Earlier this evening, exactly five weeks (within ten minutes) from Mauri’s dad’s death, his mom began breathing new air.
Mauri got a call from sister-in-law Margi the day before we returned from Florida, reporting that Mom had an “event” that made her weak and disoriented. By the time we got home, she was in a deep coma, apparently caused by a stroke or brain trauma. We could hardly believe it.
For someone who regularly spoke of her desire to “be gone,” Mom held on to life tenaciously. The Friendsview folks worked tirelessly to care for her (and our) needs as we four (along with most of her grandkids and a community care team) shared the vigil by her side for more than week. We sang every heaven song we could think of—two, three, eleven, sixteen times. After watching the grueling process of dying two times in one month, I plan to stop taking fish oil, vitamins, or any other supplement that might make me too healthy.
In between Dad’s and Mom’s deaths, we experienced “Aunt Dorothy” Barratt’s death. She was a long-time family friend for whom years earlier we had agreed to take care of her memorial service and estate distribution.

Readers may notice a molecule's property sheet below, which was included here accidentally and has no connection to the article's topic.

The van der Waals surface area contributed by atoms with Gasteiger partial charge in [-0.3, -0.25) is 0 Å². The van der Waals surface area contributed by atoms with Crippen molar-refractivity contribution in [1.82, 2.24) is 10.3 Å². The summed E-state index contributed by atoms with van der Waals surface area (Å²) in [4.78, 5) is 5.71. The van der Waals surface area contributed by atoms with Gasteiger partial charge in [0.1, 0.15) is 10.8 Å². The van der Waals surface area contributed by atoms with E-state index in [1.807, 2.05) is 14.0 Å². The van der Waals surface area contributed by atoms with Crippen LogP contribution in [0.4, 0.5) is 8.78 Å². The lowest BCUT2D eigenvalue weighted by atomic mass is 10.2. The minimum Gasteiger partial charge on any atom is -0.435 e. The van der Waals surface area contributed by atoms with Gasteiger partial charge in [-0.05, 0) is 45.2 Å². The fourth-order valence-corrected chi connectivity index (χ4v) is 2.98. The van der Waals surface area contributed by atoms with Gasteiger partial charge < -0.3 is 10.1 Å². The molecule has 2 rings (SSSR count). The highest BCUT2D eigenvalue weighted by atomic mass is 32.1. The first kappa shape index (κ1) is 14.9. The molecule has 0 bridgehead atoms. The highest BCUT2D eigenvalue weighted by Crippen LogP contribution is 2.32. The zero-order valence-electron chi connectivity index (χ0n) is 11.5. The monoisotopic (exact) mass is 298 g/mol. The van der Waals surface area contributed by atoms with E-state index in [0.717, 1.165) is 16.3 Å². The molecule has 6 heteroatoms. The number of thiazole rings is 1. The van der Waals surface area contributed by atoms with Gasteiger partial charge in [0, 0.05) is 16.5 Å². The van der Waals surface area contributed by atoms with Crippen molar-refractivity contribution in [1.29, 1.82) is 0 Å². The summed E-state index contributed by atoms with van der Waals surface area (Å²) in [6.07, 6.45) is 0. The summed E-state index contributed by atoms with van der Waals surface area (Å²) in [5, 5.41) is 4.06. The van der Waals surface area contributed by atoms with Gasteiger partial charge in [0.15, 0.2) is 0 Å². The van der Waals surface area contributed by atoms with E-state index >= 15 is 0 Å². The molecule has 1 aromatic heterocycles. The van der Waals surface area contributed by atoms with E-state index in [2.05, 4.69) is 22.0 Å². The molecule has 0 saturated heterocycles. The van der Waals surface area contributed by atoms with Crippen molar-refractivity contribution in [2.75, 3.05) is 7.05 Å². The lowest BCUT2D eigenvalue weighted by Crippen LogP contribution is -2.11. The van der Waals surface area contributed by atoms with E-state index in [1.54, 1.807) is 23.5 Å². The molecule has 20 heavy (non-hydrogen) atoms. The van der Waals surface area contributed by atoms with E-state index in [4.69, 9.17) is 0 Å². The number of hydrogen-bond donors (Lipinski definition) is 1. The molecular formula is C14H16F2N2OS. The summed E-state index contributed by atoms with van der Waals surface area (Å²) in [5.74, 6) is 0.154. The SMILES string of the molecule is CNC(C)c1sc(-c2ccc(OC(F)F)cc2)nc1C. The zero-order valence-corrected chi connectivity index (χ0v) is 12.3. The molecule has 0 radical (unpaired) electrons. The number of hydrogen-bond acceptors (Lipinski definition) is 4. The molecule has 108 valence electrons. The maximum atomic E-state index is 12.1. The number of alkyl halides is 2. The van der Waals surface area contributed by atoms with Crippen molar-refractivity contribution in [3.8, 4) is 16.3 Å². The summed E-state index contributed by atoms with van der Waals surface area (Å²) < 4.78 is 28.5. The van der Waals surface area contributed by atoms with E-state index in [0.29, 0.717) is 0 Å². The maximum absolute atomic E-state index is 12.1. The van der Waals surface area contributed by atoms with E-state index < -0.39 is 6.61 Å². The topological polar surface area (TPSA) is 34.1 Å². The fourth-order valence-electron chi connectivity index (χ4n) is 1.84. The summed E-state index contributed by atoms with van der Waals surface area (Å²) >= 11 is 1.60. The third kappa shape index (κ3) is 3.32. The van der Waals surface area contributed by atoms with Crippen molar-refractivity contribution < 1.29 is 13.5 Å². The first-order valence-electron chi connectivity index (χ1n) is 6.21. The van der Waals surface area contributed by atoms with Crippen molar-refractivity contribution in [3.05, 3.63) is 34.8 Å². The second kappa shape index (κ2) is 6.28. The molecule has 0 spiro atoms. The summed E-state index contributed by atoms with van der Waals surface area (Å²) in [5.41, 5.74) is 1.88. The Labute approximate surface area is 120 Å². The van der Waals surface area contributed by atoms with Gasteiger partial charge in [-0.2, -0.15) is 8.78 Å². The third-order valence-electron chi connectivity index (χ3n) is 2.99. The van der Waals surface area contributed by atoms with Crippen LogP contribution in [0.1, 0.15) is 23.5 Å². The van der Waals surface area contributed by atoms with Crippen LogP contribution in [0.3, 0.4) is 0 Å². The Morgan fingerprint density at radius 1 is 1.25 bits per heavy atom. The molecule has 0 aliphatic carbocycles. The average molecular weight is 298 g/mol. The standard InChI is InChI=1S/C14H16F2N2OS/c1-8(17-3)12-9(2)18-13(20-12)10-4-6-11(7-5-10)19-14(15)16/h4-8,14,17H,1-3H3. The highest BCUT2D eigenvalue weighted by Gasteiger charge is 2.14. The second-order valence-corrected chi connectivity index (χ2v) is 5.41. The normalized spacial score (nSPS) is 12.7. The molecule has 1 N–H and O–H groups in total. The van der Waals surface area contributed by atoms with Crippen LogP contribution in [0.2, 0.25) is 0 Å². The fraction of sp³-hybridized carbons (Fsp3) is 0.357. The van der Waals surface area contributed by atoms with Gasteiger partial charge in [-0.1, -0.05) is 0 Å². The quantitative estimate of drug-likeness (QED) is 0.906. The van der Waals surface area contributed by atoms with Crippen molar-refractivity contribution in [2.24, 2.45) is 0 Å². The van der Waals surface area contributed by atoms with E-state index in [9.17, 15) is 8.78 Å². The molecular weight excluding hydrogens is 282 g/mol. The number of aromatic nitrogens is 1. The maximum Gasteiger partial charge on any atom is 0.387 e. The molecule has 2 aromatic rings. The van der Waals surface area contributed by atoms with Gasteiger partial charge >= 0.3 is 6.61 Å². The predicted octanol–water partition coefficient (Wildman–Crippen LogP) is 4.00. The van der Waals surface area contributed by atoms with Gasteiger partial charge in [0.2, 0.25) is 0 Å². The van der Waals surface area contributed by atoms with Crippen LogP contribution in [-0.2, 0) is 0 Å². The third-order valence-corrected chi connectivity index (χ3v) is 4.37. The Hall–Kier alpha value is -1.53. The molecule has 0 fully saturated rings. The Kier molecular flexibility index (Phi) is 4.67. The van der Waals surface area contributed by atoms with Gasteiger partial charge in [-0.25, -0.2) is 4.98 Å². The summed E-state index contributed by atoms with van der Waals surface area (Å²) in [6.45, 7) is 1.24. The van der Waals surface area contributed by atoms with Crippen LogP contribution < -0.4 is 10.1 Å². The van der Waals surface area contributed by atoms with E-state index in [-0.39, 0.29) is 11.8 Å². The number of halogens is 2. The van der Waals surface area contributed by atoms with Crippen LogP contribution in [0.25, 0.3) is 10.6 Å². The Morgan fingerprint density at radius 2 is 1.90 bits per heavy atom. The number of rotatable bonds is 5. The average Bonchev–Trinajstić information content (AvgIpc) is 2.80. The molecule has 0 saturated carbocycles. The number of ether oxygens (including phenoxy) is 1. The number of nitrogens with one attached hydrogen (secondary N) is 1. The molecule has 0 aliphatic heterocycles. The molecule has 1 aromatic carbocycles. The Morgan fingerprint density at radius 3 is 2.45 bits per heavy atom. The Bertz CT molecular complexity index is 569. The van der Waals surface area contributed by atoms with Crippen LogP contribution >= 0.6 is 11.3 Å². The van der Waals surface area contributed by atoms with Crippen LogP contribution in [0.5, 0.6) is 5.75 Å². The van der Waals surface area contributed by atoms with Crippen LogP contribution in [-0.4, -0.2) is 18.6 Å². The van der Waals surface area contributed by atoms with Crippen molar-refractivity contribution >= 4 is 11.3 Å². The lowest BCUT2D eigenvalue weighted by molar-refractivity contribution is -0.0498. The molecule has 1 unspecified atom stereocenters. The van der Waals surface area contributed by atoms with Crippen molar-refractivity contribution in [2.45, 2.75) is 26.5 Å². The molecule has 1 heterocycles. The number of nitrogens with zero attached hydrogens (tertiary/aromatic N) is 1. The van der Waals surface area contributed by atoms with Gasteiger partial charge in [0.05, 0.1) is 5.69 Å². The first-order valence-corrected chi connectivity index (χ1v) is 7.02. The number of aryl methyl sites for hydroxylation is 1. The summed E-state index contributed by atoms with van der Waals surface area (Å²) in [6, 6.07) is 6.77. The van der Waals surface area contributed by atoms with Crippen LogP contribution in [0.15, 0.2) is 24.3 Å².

With the onset of this last development I asked Mauri, How’s your heart? In his usual understated way he answered, “It’s a bit much.”
And now they are safely and happily home in heaven—memory and health restored. And we are left behind to remember the lessons we learned from them. We’ll keep telling the stories about them, like the time Pete and Linsey were in Fred Meyer (a Target-like store) buying their semi-annual lottery ticket. The grandparents, who enjoyed their daily walk inside on inclement days, came in view just as Linsey was dropping her dollar in the machine. Pete shouted: “Abort! Abort!” then scrammed lest they hear a lecture on the evils of gambling.
I expect we’ll hear some great stories as we plan yet another memorial service. We tend to remember the very best—and aren’t we all glad about that?
This eventually grew to…
Love this pic, snapped at our 1994 wedding! In pink, Mom Edna, our one remaining parent. We cherish her.
At Mom’s 78th birthday we celebrated her “newborn” party. Why, you ask? Beginning with her 39th birthday, she decided to count backwards.
All guests wore a bib to the party, and the birth day girl was fed every 15 minutes. She was a good sport but by the end of the evening might have wished she was celebrating 78 years instead.
Mom’s famous humor faded in her last years, but we will choose to remember these days of love and laughter.